video for website

Smallshop

KNIFE MAKER
I've been trying to get decent quality photos for my website. I have come to realize that a knife is one of the more difficult things to photograph...the slightest variation in perspective makes the shape look different than it really is...I'v noticed this with most of the home-brew pics on this site...usually a few pics from different angles and we know what a guys knife looks like...but I think our brains are gathering info from multiple pics to compile an understanding of the true shape of the blade/handle...

I don't have the time to put up multiple pics of a knife on a website and cannot afford the "good guys"...so I'm playing with video...I think when I get this "tuned" it will be a quick easy way to showcase a knife...


 

EdCaffreyMS

"The Montana Bladesmith"
Photography of knives is difficult......video of knives is INCREDIBLY difficult. I've done/do both, and can promise you that the videos on the web of knives (that doesn't look like poo) take twice as long to shoot/edit as photos.

Quality photos of knives requires a light box, quality daylight type lighting (5500k+) and at least a decent quality camera. It's not at all uncommon for me to spend 2-3 hours of setup and shooting photos to get 2-3 that I will use on the site.....and even then they get filtered through 2-3 various photo editing softwares. I gave up on video because of the amount of time and effort it consumes, not only to shoot, but again....to edit. If you think you can shoot a video and not edit it......not a wise idea.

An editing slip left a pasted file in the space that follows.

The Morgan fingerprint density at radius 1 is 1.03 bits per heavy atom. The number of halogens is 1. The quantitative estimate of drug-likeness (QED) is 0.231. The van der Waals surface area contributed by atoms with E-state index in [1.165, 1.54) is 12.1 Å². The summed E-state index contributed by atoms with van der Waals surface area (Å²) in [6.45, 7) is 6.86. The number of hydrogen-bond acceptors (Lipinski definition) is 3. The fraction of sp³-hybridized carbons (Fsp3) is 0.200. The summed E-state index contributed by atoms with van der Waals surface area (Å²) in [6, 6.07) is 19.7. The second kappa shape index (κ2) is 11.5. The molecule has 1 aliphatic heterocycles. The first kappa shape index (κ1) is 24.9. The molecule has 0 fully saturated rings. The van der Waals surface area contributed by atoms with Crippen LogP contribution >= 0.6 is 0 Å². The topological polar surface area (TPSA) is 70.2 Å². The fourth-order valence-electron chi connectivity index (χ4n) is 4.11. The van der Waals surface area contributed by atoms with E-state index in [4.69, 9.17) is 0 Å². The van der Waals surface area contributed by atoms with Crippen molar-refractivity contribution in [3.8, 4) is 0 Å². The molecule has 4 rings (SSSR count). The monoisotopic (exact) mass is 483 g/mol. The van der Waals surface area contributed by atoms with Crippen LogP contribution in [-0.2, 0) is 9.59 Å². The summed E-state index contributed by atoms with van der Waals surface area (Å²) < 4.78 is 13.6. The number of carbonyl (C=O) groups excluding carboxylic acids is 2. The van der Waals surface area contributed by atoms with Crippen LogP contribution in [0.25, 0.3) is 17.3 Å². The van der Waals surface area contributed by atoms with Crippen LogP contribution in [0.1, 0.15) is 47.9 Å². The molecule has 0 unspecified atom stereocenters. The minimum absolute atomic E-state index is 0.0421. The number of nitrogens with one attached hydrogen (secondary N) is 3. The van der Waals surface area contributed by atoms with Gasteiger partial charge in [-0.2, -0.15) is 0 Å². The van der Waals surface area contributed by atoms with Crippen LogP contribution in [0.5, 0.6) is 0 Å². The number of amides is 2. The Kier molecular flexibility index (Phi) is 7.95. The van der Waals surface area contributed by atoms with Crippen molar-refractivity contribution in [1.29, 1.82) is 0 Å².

Just a bit of advice from someone who's been selling knives for a long time...... whatever you use (photos or video), it has to be quality. If you choose to put up a "so-so" photo or video that's intended to sell your product......you just shot yourself in the foot.
 

Sean Jones

Well-Known Member
It looks good in the window. However if someone were to view it full screen or on YouTube it's a bit blurry. Also I think it might help if you had the tip of the knife in a downward position. Possibly 45 degrees or so. Just a thought. It might be something to play with. You might be able to change that in your editing software without having to re-shoot.

I think the speed is right and the flash off the knife adds a nice coolness factor.
 

KenH

Well-Known Member
I agree with everything Ed said - a light box is a MUST have for knife photos. Until I purchased this: https://www.amazon.com/dp/B005CX9S8A/ for $35 or so my knife photos were really bad. With a light box my photos (while still poor) and much improved. I forget who on this site recommended that light box but it does help lots.
 

Smallshop

KNIFE MAKER
Thanks for input guys!

That first vid was more a proof of concept...now I'll try for some quality. Wish me luck...lol.

One thing that makes setup easy is right now my knives are all the SAME...(well...as close as I can make them...) so a setup that I can swap knives in quickly will somewhat amortize the setup between however many knives I can vid in one go.

Also...just made a holder that grabs the blade a bit farther up...hiding the tip...for me anyways...makes it difficult to really see the blade profile.
 

Bruce McLeish

Well-Known Member
Hey Ted, why not hold the knife with a magnet on the underside of the blade? You know -one of those telescoping deals for picking up parts. Tha way , potential customers would be able to see the whole profile......and wonder " how did he do that?
 

EdCaffreyMS

"The Montana Bladesmith"
I'd recommend buying one of those cheapo battery operated turntables...... they come in all shapes and sizes, are cheap, and with a little acrylic stand, don't cover up any part(s) of your knife/knives.
 

Smallshop

KNIFE MAKER
Yes! That is a big help! He obviously has critical details to show...while my knife is small with subtle contours that I wish to show...I DO like the way he's turning it!!!

Gonna try it!
 
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